BROOKS'S CLUB, ST. JAMES'S STREET. The Whig Club-house, No.60 on
the west-side, but founded in Pall Mall, in 1764, on the site of what is now the
British Institution, by twenty-seven noblemen and gentlemen, including the Duke
of Roxburgh, the Duke of Portland, the Earl of Strathmore, Mr. Crewe, afterwards
Lord Crewe, and Mr. C.J.Fox. It was originally a gaming Club, and was farmed at
first by Almack, but afterwards by Brooks, a wine merchant and money lender,
*(*Selywn's Correspondence, iii. 167) described by Tickell, in a copy of verses
addressed to Sheridan, as one-
"Who, nursed in Clubs, disdains a vulgar trade,
Exults to trust and blushes to be paid."
The present house was built at Brooks's expense, (from the designs of Henry Holland, the architect), and opened in October 1778. Some of the original rules, which I have been permitted to inspect, will show the nature of the Club.
21. No gaming in the eating room, except tossing up for reckonings, on penalty of paying the whole bill of the members present.
22. Dinner shall be served up exactly at half-past four o'clock and the bill shall be brought up at seven.
26. Almack shall sell no wines in bottles that the Club approves of, out of the house.
30. Any member of this society that shall become a candidate for any other Club (old White's excepted) shall be ipso facto excluded, and his name struck out of the book.
40. That every person playing at the new quinze table do keep fifty guineas below table.
41. That every person playing at the twenty guinea table do not keep less than twenty-guineas before him.
Against the name of Mr. Thynee, in the books of the Club, is an indignant dash through, and the following curious note in a contemporary hand: "Mr. Thynne, having won only 12,000 guineas during the last two months, retired in disgust, March 21st, 1772." Members were originally elected between the hours of 11 and 1 at night, and one black ball excluded. The present period of election is from 3 to 5 in the afternoon. The old betting-book of the Club (which is preserved) is a great curiosity. The principal betters were Fox, Selwyn and Sheridan. ...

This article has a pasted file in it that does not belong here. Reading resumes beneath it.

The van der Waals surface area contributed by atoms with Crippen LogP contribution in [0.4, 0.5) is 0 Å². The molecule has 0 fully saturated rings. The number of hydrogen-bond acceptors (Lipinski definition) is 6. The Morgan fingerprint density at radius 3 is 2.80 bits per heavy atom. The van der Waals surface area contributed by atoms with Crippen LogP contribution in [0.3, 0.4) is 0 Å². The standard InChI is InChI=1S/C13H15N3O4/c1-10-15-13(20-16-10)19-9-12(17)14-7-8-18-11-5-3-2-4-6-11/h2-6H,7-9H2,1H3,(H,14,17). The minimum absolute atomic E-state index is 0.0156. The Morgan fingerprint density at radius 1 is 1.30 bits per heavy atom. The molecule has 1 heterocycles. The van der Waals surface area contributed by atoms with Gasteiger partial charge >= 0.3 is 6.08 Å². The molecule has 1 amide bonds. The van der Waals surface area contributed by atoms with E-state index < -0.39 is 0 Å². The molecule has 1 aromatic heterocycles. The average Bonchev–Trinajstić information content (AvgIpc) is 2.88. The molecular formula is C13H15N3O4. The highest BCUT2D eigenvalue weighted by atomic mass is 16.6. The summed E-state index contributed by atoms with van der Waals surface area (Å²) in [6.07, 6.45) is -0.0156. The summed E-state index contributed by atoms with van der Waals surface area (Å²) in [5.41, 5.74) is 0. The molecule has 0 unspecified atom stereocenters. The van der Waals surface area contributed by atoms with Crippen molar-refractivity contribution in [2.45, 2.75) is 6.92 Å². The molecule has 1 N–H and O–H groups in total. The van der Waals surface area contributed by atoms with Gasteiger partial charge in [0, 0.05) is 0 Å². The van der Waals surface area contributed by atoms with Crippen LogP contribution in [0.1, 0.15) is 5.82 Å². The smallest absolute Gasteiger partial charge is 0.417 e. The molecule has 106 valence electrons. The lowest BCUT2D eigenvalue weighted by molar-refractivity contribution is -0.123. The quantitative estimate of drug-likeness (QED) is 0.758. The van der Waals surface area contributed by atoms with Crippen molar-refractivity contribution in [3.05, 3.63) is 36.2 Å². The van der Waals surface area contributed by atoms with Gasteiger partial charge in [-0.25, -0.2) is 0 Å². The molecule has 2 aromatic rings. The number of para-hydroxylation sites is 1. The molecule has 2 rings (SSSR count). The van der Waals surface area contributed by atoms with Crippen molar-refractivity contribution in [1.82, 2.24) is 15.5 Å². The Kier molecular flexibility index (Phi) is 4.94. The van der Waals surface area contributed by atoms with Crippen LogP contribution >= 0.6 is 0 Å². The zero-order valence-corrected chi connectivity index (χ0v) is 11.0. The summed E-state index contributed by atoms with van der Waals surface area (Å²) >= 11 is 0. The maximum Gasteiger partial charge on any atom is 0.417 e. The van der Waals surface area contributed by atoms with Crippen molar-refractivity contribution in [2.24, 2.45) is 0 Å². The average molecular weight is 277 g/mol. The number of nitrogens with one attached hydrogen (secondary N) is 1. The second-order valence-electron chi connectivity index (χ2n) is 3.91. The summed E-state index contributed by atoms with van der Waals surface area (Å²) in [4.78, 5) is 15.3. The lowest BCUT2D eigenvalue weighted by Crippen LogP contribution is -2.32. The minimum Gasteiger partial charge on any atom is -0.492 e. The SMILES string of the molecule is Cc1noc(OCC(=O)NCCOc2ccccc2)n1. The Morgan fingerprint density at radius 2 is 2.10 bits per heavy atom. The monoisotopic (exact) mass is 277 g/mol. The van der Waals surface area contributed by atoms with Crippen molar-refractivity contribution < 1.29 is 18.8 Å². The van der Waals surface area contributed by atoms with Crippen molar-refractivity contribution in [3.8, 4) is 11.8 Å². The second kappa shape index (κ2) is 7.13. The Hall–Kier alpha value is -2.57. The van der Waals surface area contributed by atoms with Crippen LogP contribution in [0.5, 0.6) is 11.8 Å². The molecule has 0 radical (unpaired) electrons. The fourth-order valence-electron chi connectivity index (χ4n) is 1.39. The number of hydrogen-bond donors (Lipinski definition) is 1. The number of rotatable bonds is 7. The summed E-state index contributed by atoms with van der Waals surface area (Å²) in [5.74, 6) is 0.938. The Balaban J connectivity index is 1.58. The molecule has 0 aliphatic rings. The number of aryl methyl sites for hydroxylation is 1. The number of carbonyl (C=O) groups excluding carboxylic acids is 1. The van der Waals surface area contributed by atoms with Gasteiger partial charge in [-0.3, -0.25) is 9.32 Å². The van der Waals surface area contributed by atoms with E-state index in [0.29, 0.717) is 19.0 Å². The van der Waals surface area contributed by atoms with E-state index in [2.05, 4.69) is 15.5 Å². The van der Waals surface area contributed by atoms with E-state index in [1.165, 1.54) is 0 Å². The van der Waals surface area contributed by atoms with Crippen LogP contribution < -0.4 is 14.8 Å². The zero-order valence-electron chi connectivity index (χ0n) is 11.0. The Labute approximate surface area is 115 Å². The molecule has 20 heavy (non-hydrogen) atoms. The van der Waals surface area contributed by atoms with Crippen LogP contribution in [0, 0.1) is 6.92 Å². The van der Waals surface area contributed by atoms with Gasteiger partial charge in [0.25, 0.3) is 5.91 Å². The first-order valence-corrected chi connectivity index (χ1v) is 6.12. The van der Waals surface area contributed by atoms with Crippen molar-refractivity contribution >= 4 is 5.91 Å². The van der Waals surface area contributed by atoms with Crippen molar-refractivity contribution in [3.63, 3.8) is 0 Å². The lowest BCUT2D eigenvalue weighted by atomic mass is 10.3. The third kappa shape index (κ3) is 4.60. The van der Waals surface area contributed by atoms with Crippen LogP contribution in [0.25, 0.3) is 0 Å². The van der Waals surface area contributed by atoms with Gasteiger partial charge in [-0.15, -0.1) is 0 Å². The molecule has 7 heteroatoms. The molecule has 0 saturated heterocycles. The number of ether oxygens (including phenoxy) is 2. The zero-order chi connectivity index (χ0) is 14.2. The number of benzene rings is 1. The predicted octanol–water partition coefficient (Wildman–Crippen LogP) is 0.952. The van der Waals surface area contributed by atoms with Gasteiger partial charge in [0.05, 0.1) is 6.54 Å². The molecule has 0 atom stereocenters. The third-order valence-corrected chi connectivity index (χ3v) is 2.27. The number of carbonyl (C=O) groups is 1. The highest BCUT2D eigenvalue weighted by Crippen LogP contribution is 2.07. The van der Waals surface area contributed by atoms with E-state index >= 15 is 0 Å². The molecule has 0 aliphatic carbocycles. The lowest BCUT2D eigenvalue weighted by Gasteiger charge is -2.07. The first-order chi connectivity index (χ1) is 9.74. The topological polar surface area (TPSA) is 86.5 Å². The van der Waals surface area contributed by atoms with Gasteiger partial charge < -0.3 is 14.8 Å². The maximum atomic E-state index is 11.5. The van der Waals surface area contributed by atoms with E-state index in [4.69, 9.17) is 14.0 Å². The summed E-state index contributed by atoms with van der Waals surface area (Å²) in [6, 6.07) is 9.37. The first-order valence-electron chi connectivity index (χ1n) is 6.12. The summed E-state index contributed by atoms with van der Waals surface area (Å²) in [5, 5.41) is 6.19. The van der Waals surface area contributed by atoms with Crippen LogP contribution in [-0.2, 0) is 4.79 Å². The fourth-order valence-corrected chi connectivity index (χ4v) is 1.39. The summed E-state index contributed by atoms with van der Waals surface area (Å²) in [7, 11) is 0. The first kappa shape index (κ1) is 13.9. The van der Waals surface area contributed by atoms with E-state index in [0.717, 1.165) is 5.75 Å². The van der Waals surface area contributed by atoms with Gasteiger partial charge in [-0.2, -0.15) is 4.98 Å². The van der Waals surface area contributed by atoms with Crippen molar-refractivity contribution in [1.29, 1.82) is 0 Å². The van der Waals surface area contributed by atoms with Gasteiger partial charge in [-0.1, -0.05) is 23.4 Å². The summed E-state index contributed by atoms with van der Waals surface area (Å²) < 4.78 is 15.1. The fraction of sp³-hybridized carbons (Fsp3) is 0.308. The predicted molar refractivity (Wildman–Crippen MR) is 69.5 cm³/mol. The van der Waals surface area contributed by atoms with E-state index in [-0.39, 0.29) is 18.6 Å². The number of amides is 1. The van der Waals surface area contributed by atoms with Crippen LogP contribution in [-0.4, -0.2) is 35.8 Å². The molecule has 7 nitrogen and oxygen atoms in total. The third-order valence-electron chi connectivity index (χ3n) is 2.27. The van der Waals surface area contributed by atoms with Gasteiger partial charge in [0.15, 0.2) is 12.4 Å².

... The Club is restricted to 575 members. Entrance money, 9 guineas; annual subscription, 11 guineas; two black-balls will exclude. Brooks retired from the club soon after it was built, and died poor about 1782. The Club (like White's) is still managed on the farming principle.
Peter Cunningham, Hand-Book of London, 1850
BROOKS'S, 60 St. James's Street, was formerly established
in Pall Mall, about 1764-65, by the Dukes of Portland and Roxburgh, Lord Crewe, Lord Strathmore, and Charles
James Fox. It was noted for high play. Its name is that
of one of its early caterers, who died in 1782, three
years after the erection of the present club-house, at his
expense, from the designs of Holland. Here are portraits
of C. J. Fox and the Duke of Devonshire. All members
are strictly Liberals.
Number of members, 575. Entrance fee, 9l. 9s.; annual subscription, 11l. 11s. This Club and White's are "farmed," that is, catered for, by private subscription.
Cruchley's London in 1865 : A Handbook for Strangers, 1865
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Brooks’s Club, 60, St.James’s-street. — (See BOODLE’S CLUB)
Charles Dickens (Jr.), Dickens's Dictionary of London, 1879